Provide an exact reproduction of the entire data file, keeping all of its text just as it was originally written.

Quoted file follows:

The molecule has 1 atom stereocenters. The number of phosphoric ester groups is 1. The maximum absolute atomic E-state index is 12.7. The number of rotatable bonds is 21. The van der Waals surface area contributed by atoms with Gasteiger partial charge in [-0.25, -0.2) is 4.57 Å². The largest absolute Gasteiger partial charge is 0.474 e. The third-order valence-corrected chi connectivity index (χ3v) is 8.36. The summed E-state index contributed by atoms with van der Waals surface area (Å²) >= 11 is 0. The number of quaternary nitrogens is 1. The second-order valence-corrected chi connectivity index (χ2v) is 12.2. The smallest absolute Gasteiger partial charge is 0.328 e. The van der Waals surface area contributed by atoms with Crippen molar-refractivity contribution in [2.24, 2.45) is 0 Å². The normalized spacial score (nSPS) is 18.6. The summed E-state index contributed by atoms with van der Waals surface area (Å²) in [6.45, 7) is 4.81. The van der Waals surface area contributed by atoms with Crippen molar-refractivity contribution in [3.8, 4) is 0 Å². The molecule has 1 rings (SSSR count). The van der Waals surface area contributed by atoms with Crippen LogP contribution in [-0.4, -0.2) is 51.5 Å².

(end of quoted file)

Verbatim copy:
The molecule has 1 atom stereocenters. The number of phosphoric ester groups is 1. The maximum absolute atomic E-state index is 12.7. The number of rotatable bonds is 21. The van der Waals surface area contributed by atoms with Gasteiger partial charge in [-0.25, -0.2) is 4.57 Å². The largest absolute Gasteiger partial charge is 0.474 e. The third-order valence-corrected chi connectivity index (χ3v) is 8.36. The summed E-state index contributed by atoms with van der Waals surface area (Å²) >= 11 is 0. The number of quaternary nitrogens is 1. The second-order valence-corrected chi connectivity index (χ2v) is 12.2. The smallest absolute Gasteiger partial charge is 0.328 e. The van der Waals surface area contributed by atoms with Crippen molar-refractivity contribution in [2.24, 2.45) is 0 Å². The normalized spacial score (nSPS) is 18.6. The summed E-state index contributed by atoms with van der Waals surface area (Å²) in [6.45, 7) is 4.81. The van der Waals surface area contributed by atoms with Crippen molar-refractivity contribution in [3.8, 4) is 0 Å². The molecule has 1 rings (SSSR count). The van der Waals surface area contributed by atoms with Crippen LogP contribution in [-0.4, -0.2) is 51.5 Å².